As Texas continues to reel from the crippling winter weather that swept across the Lone Star State in February of 2021, two Texas-based energy corporations have fallen victim to the resulting energy crisis.
On March 1, 2021, Brazos Electric Cooperative of Waco, Texas declared Chapter 11 bankruptcy with the US Bankruptcy Code in the Southern District of Texas. Two weeks later on March 15, Griddy Energy of Houston followed suit.
Chapter 11 bankruptcy allows a business entity to reorganize its debts while keeping the business alive in an attempt to avoid liquidation. As the entity reorganizes its debts, business affairs, and assets under a Chapter 11 petition, it can also aim to distribute proceeds to creditors over time.
“It’s all a money game,” said Larry Hellie, an associate with Houston-based bankruptcy law firm, Hoff Law Offices. “These energy corporations have to live on because the state relies on them. There’s no way the state would ever let them liquidate. You can’t let families stay sitting in the dark by shutting down these corporations. The state would bail them out or the federal government would.”
“Sure, [Brazos Electric Cooperative and Griddy Energy] will tell the bankruptcy court that they’ve lost revenue,” Hellie said. “But what about their creditors? They’ve lost revenue, too.”
As major energy suppliers dominate the list of the 49 combined unsecured creditors named in both filings with billion-dollar and multi-million dollar claims, energy contractors and suppliers are also seeking trade debts.
Pike Corporation of Mt. Airy, North Carolina is owed $2.5 million from Brazos Electric in trade debts while electrical contractor Ernest P. Breaux of New Iberia, Louisana is also owed $1.3 million. Material suppliers Mica Steelworks of Haltom City, Texas, and Techline of Austin, Texas are owed a combined $2.1 million from Brazos Electric.
Texas-New Mexico Power of Lewisville, Texas is the only contractor listed in Griddy Energy’s bankruptcy petition. The contractor is allegedly owed $150,000.
The aforementioned contracting companies and material suppliers have yet to respond to requests for comment.
Brazos Electric Cooperative’s bankruptcy petition lists an estimated range of 1,000 to 5,000 total creditors, while Griddy estimates no more than 49 creditors. Brazos Electric also estimates $1-$10 billion in total liabilities as Griddy estimates $10-$50 million.
ERCOT named largest creditor amid overbilling allegations
Electric Reliability Council of Texas (ERCOT) — which operates Texas’ electrical grid and manages the deregulated market for 75 percent of the state — is named with the largest unsecured claims in each bankruptcy petition. ERCOT is allegedly owed $1.8 billion from Brazos Electric Cooperative and $29 million from Griddy Energy.
During the severe winter weather in Texas, Virginia-based Potomac Economics — a market monitoring service overlooking Texas’ energy grid — discovered ERCOT overbilled its customers by $16 billion.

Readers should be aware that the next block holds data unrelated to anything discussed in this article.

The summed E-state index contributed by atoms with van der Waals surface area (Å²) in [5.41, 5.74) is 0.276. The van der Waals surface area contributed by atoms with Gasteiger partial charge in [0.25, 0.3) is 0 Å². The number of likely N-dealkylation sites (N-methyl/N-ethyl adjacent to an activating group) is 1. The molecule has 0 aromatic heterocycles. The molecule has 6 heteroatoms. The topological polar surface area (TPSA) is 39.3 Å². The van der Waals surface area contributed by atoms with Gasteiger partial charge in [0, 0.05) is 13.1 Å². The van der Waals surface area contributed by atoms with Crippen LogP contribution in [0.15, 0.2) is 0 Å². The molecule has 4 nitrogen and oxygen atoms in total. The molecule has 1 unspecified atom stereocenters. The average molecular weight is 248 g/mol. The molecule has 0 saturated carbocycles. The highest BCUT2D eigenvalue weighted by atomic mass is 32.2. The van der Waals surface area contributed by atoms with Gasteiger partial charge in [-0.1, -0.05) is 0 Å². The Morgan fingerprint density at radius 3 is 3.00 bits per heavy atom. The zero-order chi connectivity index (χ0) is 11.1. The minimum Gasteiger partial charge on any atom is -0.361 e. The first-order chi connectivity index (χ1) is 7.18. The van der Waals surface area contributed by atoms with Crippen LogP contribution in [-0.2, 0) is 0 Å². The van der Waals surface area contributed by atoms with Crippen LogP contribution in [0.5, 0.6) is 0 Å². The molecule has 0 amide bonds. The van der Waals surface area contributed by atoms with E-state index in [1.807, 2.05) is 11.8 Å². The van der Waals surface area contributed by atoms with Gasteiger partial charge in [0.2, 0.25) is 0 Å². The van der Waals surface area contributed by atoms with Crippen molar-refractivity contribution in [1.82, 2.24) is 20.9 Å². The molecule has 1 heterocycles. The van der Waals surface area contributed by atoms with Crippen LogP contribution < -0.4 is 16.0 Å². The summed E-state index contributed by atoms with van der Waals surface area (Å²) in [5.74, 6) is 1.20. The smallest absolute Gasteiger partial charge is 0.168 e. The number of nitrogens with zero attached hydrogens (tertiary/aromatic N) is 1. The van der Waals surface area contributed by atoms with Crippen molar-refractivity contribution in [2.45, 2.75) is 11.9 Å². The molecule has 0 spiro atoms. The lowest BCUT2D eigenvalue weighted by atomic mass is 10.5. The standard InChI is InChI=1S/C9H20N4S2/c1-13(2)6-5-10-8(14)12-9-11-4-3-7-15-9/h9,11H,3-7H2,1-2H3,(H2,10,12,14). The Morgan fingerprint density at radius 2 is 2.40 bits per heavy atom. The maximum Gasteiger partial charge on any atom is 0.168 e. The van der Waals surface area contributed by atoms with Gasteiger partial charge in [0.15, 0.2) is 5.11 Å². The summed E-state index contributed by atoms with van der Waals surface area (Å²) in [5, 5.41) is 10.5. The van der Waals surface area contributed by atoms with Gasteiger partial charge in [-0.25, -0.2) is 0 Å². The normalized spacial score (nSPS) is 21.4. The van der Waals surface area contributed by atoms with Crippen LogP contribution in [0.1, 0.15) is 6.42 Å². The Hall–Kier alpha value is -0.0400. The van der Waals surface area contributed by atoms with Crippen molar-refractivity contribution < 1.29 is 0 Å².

According to the Austin American-Statessman, the overbilling occurred because ERCOT “left wholesale prices at the maximum level allowable — $9,000 per megawatt-hour — for about a day and a half too long during the emergency.”
Both Brazos Electric and Griddy Energy have cited ERCOT’s overbilling as contributing factors in filing for Chapter 11 relief.
As stated in a Brazos Electric press release following the bankruptcy filing: “As a result of the catastrophic failures due to the storm, Brazos Electric was presented with excessively high invoices by ERCOT for collateral and for purported cost of electric service, payment of which was required within days.”
Griddy Energy hit with deceptive business allegations
In early March of 2021, Griddy Energy was reportedly dealt a lawsuit filed by Texas Attorney General, Ken Paxton, which claimed the company was misleading customers with deceptive business practices.
According to ABC News, Paxton’s office received over 400 customer complaints against Griddy Energy in under two weeks.
“Griddy did not profit from the winter storm crisis,” Griddy Chief Executive Officer Michael Fallquist said in a statement following the bankruptcy filing on March 15.
“Griddy provides customers access to real-time wholesale electricity prices, allowing them to monitor and adjust electricity usage,” Fallquist said. “Griddy neither influences nor controls the price of electricity; prices are passed on to customers without mark-up.”
Since filing for Chapter 11 bankruptcy, Griddy Energy has also placed blame on ERCOT.
“The actions of ERCOT destroyed our business and caused financial harm to our customers,” said Fallquist. “Our bankruptcy plan, if confirmed, provides relief for our former customers who were unable to pay their electricity bills resulting from the unprecedented prices. “
“ERCOT made a bad situation worse for our customers by continuing to set prices at $9,000 per megawatt hour-long after firm load shed instructions had stopped. Our customers paid 300 times more than the normal price for electricity during this period.”